Could the Nationals get by without Harper this year? Absolutely, yes. But it sure would be easier to win a division title and go deep into the postseason with him on board.
A week or two ago, I also updated the Washington Nationals page with head-to-head win-loss records to include 2018. It shows the provisional starting pitcher rotation, which ought to rank at or near the top of all 30 MLB teams:
* New players
Nats' ace pitcher Max Scherzer has been vocal about various problems he has observed in the sport. Last week he complained about the decline in competition among baseball teams, brought on by sky-high salaries that leave some smaller-market teams completely out of the loop. Something indeed needs to be done about that. Then over the weekend he argued against the proposed use of a pitch clock to speed up the pace of play; they are emperimenting with that in spring training games. To Max, it just ruins the fabric of the game. He pointed out that too many foul balls are a bigger reason why games drag on longer than they used to. See the Washington Post.
(Stop me if you've heard this one before.) So, a few weeks ago I realized I needed to make a few small tweaks to the Polo Grounds diagrams, and before you knew it, yadda yadda yadda... Once again, I found myself deeply enmeshed in a new set of puzzles and mysteries that were finally solved, yielding big (for me at least) revelations. I guess that is to be expected when so much time (12 years) elapsed between the previous diagram update in 2007. There were a lot of needed improvements to catch up on!
For the record, here are the significant changes since the January 9 update:
Note that even though the center field distance marker changed from 483 to 475 when the Polo Grounds were fixed up for the arrival of the Mets in 1962, home plate did not move forward by eight feet as stated by Lowry in Green Cathedrals (2006). I checked several photographs very carefully, and it's clear that the foul line intersected the dugout at the same point during the Mets' stay there as it had previously. The longer distance (483) was probably to the wall at ground level, and the shorter distance (475) was to the front of the building 15 or so feet above the ground.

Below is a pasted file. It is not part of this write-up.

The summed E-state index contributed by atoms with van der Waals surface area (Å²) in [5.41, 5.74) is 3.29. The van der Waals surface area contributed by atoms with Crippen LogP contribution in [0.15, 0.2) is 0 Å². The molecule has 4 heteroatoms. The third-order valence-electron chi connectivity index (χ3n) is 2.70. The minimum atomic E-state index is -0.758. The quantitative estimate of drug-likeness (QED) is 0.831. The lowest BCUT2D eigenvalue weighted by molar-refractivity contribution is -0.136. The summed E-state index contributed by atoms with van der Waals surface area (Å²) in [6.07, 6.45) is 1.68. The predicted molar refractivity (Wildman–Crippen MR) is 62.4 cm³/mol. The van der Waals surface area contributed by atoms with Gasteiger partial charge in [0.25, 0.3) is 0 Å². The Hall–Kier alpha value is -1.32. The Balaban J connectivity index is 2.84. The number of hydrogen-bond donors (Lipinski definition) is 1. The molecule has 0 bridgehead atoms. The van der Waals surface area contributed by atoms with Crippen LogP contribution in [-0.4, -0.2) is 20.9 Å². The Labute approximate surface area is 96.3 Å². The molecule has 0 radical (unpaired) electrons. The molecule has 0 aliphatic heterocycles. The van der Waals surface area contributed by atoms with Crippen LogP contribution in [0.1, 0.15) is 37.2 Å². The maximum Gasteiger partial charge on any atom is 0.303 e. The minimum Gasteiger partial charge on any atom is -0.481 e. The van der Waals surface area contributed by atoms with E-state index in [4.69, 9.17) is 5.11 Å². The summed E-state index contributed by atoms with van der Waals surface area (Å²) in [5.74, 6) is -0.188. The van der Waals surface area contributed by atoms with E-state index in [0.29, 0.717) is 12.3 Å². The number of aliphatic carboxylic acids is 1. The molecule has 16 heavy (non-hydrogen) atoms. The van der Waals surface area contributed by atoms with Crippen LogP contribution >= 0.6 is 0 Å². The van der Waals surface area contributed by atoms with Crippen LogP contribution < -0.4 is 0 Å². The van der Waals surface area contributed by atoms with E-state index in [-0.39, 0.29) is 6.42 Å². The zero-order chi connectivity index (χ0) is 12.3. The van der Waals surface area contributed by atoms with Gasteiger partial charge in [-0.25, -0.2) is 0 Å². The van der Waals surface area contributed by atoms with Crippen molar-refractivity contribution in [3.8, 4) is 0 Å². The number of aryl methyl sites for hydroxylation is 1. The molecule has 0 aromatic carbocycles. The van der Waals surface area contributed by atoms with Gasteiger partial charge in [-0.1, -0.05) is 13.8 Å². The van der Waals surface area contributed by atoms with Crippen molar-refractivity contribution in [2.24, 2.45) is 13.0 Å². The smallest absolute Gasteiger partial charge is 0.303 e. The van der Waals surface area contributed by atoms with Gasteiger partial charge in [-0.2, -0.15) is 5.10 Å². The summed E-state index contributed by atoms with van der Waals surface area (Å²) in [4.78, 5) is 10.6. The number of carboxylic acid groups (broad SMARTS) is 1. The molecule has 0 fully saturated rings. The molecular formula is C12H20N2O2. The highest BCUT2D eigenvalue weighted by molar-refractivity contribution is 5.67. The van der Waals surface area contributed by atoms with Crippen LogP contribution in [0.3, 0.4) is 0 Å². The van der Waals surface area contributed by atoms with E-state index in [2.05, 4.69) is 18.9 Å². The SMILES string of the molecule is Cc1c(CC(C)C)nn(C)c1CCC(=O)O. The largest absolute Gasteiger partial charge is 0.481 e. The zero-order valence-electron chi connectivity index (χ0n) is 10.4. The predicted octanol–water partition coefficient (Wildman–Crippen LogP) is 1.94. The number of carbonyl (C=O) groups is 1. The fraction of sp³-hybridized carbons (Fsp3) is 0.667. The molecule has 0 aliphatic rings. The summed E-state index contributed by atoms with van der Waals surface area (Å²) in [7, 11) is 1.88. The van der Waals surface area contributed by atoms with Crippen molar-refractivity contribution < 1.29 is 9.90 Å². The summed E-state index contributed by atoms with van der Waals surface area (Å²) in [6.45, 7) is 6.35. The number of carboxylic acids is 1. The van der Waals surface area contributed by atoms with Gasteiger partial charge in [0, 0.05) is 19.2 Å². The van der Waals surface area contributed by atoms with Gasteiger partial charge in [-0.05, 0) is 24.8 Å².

* This seems to be a significant discovery on my part. I have begun calculations to pinpoint the origin of the mistaken distances. Discrepancies of 5-7 feet are tolerable, but once you get to ten feet or more, it's a real problem. I have likewise indicated misleading distance markers for Tiger Stadium, Dolphin (Hard Rock) Stadium, and perhaps a couple others.
Brooklyn Dodgers' pitcher Don Newcombe passed away at the age of 92 last week. He was one of the first African-Americans to join the major leagues, following in the footsteps of Jackie Robinson. He debuted in 1949, and was named NL Rookie of the Year after winning 17 games. He remained with the Dodgers (aside from military service during the Korean War) until their move to Los Angeles (1958), soon after which he was traded to the Cincinnati Reds. He ended his career with the Cleveland Indians in 1960. Problems with alcohol and controlling his temper seemed to affect his performance. At the Polo Grounds (see above!) on October 3, 1951 he was the starting pitcher in the deciding game of the three-game playoff between the New York Giants and the Dodgers. He left the game in the bottom of the ninth inning with a 4-2 lead and one out. In from the bullpen came Ralph Branca, and then Bobby Thomson came up to bat for the Giants. The rest, as any baseball fan knows, is history...
In case you didn't know, the refrain in Terry Cashman's nostalgic song "Talkin' Baseball" referred to Newcombe:
The Scooter*, the Barber**, and the Newk***
* (the Yankees' Phil Rizzuto) ** (the Giants' Sal Maglie) *** (the Dodgers' Don Newcombe)